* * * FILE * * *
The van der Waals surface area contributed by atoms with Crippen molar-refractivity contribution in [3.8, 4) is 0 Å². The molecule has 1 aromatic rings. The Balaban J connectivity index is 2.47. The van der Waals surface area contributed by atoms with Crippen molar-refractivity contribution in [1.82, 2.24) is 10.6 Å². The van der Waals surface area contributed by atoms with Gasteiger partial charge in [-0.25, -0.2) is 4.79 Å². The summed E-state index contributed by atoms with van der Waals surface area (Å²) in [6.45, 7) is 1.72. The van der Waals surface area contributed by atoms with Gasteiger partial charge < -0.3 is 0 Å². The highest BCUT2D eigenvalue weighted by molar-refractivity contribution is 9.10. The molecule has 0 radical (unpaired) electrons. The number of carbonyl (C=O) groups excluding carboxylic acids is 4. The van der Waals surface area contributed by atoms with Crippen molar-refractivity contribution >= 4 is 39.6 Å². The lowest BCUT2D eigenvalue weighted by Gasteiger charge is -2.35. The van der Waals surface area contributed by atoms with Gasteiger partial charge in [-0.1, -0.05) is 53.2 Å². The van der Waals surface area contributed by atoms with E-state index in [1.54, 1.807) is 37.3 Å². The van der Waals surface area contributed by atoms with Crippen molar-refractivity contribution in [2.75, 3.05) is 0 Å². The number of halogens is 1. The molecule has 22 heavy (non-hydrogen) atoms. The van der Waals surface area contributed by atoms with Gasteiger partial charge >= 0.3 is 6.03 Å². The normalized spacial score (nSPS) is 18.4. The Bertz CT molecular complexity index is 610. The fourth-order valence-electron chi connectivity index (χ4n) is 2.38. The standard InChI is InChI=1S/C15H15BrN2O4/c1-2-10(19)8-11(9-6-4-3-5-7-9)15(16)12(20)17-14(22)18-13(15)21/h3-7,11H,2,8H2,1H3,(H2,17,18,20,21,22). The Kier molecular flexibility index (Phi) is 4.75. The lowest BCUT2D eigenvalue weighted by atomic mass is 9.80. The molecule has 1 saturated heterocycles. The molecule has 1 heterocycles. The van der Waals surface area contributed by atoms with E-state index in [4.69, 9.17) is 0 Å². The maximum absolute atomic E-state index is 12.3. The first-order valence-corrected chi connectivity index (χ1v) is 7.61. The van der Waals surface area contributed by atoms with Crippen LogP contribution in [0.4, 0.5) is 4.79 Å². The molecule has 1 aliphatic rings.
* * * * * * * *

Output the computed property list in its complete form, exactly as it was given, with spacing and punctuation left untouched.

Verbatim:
The van der Waals surface area contributed by atoms with Crippen molar-refractivity contribution in [3.8, 4) is 0 Å². The molecule has 1 aromatic rings. The Balaban J connectivity index is 2.47. The van der Waals surface area contributed by atoms with Crippen molar-refractivity contribution in [1.82, 2.24) is 10.6 Å². The van der Waals surface area contributed by atoms with Gasteiger partial charge in [-0.25, -0.2) is 4.79 Å². The summed E-state index contributed by atoms with van der Waals surface area (Å²) in [6.45, 7) is 1.72. The van der Waals surface area contributed by atoms with Gasteiger partial charge < -0.3 is 0 Å². The highest BCUT2D eigenvalue weighted by molar-refractivity contribution is 9.10. The molecule has 0 radical (unpaired) electrons. The number of carbonyl (C=O) groups excluding carboxylic acids is 4. The van der Waals surface area contributed by atoms with Crippen molar-refractivity contribution >= 4 is 39.6 Å². The lowest BCUT2D eigenvalue weighted by Gasteiger charge is -2.35. The van der Waals surface area contributed by atoms with Gasteiger partial charge in [-0.1, -0.05) is 53.2 Å². The van der Waals surface area contributed by atoms with E-state index in [1.54, 1.807) is 37.3 Å². The van der Waals surface area contributed by atoms with Crippen molar-refractivity contribution in [2.75, 3.05) is 0 Å². The number of halogens is 1. The molecule has 22 heavy (non-hydrogen) atoms. The van der Waals surface area contributed by atoms with Gasteiger partial charge >= 0.3 is 6.03 Å². The normalized spacial score (nSPS) is 18.4. The Bertz CT molecular complexity index is 610. The fourth-order valence-electron chi connectivity index (χ4n) is 2.38. The standard InChI is InChI=1S/C15H15BrN2O4/c1-2-10(19)8-11(9-6-4-3-5-7-9)15(16)12(20)17-14(22)18-13(15)21/h3-7,11H,2,8H2,1H3,(H2,17,18,20,21,22). The Kier molecular flexibility index (Phi) is 4.75. The lowest BCUT2D eigenvalue weighted by atomic mass is 9.80. The molecule has 1 saturated heterocycles. The molecule has 1 heterocycles. The van der Waals surface area contributed by atoms with E-state index in [4.69, 9.17) is 0 Å². The maximum absolute atomic E-state index is 12.3. The first-order valence-corrected chi connectivity index (χ1v) is 7.61. The van der Waals surface area contributed by atoms with Crippen LogP contribution in [0.4, 0.5) is 4.79 Å². The molecule has 1 aliphatic rings.